“HILLARY OR NOTHING!” Bronx Science Poll Reveals


In efforts to reveal where Bronx Science students stand on the 2016 election,  The Science Survey polled various homerooms  to see which candidates and policies the students supported. The results revealed that Hillary Clinton, the Democratic candidate, had garnered the most support among our student body.

Students were first asked to pick which candidate they would elect as president. While in nationwide polls, Hillary Clinton and Republican Donald Trump are fairly competitive, remaining within 5-10 points of each other in the last few months, Clinton managed to drum up 75% (153) of the 204 student votes. Trump received only 8% (17) of the votes, almost tying with Libertarian Gary Johnson, who received 7% (15) of the votes. Only 4% (8) of students picked Green Party candidate Jill Stein, while the remaining 6% (12) of students remained undecided.  The disparity between nation-wide and school-wide results is likely because of the varying demographics.

When asked whether they believed in climate change, 184 Bronx Science students chose yes, while 16 marked no. The four students who chose “other” indicated that while they believe that climate change exists, nothing can be done to repair the damage it has caused, going as far as to remark that: “Yes, the climate is changing, but people are making it sound way more severe than it really is.” Although these responses may seem surprising, this opinion is common amongst many conservative voters. In contrast, one student wrote, “Climate change isn’t something that you believe in, because it’s a fact!”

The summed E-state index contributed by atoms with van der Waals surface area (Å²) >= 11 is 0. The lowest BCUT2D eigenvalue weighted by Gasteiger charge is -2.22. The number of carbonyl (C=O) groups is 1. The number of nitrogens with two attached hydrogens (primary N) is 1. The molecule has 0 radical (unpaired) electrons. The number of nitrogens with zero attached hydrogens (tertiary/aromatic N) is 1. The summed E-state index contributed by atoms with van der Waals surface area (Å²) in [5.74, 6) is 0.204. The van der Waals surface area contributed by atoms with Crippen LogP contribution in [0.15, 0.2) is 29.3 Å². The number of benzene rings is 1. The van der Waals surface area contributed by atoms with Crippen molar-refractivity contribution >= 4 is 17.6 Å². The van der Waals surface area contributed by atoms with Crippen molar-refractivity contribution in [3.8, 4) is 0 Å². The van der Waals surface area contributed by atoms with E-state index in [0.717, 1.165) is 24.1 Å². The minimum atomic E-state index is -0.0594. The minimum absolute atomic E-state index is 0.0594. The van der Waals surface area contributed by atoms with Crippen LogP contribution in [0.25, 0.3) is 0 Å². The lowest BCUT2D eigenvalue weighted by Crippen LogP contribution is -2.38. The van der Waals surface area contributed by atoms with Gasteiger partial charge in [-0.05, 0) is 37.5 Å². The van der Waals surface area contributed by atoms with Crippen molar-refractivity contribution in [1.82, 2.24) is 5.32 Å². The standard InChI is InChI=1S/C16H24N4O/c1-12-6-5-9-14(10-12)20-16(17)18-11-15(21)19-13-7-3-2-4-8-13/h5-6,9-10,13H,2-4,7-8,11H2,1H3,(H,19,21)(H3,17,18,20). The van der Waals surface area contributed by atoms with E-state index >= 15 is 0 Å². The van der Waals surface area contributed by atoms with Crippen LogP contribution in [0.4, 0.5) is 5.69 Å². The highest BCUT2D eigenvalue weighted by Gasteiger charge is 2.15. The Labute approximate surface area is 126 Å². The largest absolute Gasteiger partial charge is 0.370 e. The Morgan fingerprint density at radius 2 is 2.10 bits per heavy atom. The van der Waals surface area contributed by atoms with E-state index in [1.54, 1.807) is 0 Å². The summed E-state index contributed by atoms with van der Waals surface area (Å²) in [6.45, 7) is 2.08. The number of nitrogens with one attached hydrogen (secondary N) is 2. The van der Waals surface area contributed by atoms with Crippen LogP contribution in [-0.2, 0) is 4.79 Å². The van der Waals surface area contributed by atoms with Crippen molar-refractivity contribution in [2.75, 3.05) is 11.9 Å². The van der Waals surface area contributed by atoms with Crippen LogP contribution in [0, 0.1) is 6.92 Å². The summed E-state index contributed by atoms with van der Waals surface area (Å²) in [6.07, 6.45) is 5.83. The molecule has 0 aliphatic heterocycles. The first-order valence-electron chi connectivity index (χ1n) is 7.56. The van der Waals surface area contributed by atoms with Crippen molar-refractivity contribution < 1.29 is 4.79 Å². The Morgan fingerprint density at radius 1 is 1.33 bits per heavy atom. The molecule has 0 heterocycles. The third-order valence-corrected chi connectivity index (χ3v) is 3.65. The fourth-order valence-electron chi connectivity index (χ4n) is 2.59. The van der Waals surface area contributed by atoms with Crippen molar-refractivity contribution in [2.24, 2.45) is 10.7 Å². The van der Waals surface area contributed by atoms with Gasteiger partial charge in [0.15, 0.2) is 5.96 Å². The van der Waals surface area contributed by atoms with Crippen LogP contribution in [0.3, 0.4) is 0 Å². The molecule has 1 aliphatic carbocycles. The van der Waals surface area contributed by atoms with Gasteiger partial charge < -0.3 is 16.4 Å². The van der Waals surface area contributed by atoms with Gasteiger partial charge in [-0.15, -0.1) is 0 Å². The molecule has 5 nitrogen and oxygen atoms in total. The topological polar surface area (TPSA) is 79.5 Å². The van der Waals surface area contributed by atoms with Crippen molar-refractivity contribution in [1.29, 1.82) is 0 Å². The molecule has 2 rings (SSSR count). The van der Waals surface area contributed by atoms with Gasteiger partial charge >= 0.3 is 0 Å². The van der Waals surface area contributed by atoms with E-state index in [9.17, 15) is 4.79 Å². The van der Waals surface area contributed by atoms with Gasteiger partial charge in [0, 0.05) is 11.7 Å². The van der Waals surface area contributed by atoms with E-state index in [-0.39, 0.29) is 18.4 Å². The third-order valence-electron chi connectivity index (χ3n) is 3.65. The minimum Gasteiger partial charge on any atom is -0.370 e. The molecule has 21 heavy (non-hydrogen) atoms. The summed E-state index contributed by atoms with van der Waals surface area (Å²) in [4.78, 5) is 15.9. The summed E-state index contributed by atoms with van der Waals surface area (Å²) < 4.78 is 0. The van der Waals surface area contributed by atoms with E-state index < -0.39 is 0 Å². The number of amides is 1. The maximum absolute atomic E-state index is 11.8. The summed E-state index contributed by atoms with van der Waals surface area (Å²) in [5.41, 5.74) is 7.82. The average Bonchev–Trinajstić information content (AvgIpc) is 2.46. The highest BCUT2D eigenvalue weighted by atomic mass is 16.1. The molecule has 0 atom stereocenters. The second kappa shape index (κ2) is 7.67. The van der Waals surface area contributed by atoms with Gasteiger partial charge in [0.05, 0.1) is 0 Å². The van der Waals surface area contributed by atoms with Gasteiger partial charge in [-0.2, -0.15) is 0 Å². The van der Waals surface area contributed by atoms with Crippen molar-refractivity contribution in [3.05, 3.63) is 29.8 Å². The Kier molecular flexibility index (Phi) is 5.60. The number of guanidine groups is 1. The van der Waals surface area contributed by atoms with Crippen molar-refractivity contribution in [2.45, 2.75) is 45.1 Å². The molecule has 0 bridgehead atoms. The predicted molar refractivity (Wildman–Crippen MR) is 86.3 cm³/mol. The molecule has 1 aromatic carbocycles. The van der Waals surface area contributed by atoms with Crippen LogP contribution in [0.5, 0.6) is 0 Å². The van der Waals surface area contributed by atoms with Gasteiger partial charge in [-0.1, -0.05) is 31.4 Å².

Interestingly, only 58% of the polled students were against Trump’s proposed temporary ban on Muslims entering the country. This raises questions as to why Clinton Supporters wouldn’t oppose this proposal, an unconstitutional limit on immigration proposed by a Republican. This is also surprising because 62% of our student body is of Asian heritage and many are first or second generation Americans.

Of the 205 students polled, only 43% (89) were able to correctly match four or more positions with the candidates who held them. This drastically low number indicates that our student body may not be informed regarding the candidates’ platforms.

While filling out the survey, students were allowed to leave comments. In the margin of the second question, one student wrote, “I understand that most of the recent terrorist attacks have been caused by people who identify as Muslims, but temporarily banning them from entering the U.S. is unconstitutional,” going on to state that all immigrants should be thoroughly vetted. This opinion was shared with other students, many of them calling for extensive background checks. However, considering that 119 students did not support the ban on Muslims entering the United States, it can be concluded that a majority of our student body wishes for America to remain a safe haven for refugees and for people of all backgrounds.


Some students took playful jabs at the candidates, writing slogans and phrases such as: “HILLARY OR NOTHING”, “#NeverTrump” and “All I know is that Hillary is better.” Although the polls showed that the majority of the students were Clinton supporters, many of the students had written on the sides of their papers, “I <3 D.T.” and other similar statements.

A similar poll was conducted last November 2015 by The Science Survey staff in which Bernie Sanders received 48.7% of the student vote, Clinton 21.5%, and Trump 19.5%. It seems that most of Bernie Sanders’ supporters began to back Clinton after she won the Democratic Party’s nomination. On the other hand,  Donald Trump’s voters have halved in numbers and are now divided among those who support Jill Stein, Gary Johnson, and are undecided. In light of the second presidential debate and the continuous onslaught of scandals coming to light regarding Trump, one can only wonder how much the student vote will continue to shift.